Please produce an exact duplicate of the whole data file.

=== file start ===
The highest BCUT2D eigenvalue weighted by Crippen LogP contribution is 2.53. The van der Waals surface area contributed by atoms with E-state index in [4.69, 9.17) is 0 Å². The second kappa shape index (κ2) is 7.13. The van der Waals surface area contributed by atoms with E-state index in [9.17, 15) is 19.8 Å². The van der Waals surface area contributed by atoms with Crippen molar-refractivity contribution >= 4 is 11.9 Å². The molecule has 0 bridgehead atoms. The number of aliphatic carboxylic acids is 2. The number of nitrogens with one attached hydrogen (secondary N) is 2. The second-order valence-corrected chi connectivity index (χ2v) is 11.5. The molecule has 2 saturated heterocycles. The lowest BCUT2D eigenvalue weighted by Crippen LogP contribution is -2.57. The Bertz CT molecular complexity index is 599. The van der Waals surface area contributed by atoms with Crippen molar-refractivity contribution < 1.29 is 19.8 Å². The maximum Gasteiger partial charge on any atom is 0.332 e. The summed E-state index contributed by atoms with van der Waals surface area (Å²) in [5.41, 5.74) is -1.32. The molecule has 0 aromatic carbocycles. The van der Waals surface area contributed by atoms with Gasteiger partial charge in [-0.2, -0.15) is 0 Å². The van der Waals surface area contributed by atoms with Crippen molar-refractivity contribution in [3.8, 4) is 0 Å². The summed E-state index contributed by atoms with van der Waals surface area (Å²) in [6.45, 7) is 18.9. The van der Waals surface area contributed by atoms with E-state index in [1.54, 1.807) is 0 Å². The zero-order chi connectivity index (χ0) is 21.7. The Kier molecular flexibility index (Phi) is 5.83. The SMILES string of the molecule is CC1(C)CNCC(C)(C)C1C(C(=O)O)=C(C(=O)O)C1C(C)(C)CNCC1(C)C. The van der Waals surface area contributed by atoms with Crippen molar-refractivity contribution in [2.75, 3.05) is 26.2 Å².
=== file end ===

The highest BCUT2D eigenvalue weighted by Crippen LogP contribution is 2.53. The van der Waals surface area contributed by atoms with E-state index in [4.69, 9.17) is 0 Å². The second kappa shape index (κ2) is 7.13. The van der Waals surface area contributed by atoms with E-state index in [9.17, 15) is 19.8 Å². The van der Waals surface area contributed by atoms with Crippen molar-refractivity contribution >= 4 is 11.9 Å². The molecule has 0 bridgehead atoms. The number of aliphatic carboxylic acids is 2. The number of nitrogens with one attached hydrogen (secondary N) is 2. The second-order valence-corrected chi connectivity index (χ2v) is 11.5. The molecule has 2 saturated heterocycles. The lowest BCUT2D eigenvalue weighted by Crippen LogP contribution is -2.57. The Bertz CT molecular complexity index is 599. The van der Waals surface area contributed by atoms with Crippen molar-refractivity contribution < 1.29 is 19.8 Å². The maximum Gasteiger partial charge on any atom is 0.332 e. The summed E-state index contributed by atoms with van der Waals surface area (Å²) in [5.41, 5.74) is -1.32. The molecule has 0 aromatic carbocycles. The van der Waals surface area contributed by atoms with Gasteiger partial charge in [-0.2, -0.15) is 0 Å². The van der Waals surface area contributed by atoms with Crippen molar-refractivity contribution in [3.8, 4) is 0 Å². The summed E-state index contributed by atoms with van der Waals surface area (Å²) in [6.45, 7) is 18.9. The van der Waals surface area contributed by atoms with E-state index in [1.54, 1.807) is 0 Å². The zero-order chi connectivity index (χ0) is 21.7. The Kier molecular flexibility index (Phi) is 5.83. The SMILES string of the molecule is CC1(C)CNCC(C)(C)C1C(C(=O)O)=C(C(=O)O)C1C(C)(C)CNCC1(C)C. The van der Waals surface area contributed by atoms with Crippen molar-refractivity contribution in [2.75, 3.05) is 26.2 Å².